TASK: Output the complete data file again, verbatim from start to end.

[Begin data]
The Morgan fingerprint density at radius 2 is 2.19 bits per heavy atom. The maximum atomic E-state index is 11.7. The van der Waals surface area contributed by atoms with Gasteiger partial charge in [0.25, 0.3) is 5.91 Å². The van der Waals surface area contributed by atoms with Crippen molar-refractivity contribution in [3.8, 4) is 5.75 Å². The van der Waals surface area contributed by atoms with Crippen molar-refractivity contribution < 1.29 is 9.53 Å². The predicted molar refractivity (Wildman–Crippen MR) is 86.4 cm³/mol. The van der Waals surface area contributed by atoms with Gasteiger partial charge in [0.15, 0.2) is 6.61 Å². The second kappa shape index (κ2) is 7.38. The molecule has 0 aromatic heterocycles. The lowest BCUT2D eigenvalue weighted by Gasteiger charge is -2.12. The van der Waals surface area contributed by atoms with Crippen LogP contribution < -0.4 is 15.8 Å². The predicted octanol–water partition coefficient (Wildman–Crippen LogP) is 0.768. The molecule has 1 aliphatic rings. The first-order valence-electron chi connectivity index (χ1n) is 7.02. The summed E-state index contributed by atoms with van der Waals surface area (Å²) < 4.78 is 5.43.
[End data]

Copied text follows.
The Morgan fingerprint density at radius 2 is 2.19 bits per heavy atom. The maximum atomic E-state index is 11.7. The van der Waals surface area contributed by atoms with Gasteiger partial charge in [0.25, 0.3) is 5.91 Å². The van der Waals surface area contributed by atoms with Crippen molar-refractivity contribution in [3.8, 4) is 5.75 Å². The van der Waals surface area contributed by atoms with Crippen molar-refractivity contribution < 1.29 is 9.53 Å². The predicted molar refractivity (Wildman–Crippen MR) is 86.4 cm³/mol. The van der Waals surface area contributed by atoms with Gasteiger partial charge in [0.15, 0.2) is 6.61 Å². The second kappa shape index (κ2) is 7.38. The molecule has 0 aromatic heterocycles. The lowest BCUT2D eigenvalue weighted by Gasteiger charge is -2.12. The van der Waals surface area contributed by atoms with Crippen LogP contribution < -0.4 is 15.8 Å². The predicted octanol–water partition coefficient (Wildman–Crippen LogP) is 0.768. The molecule has 1 aliphatic rings. The first-order valence-electron chi connectivity index (χ1n) is 7.02. The summed E-state index contributed by atoms with van der Waals surface area (Å²) < 4.78 is 5.43.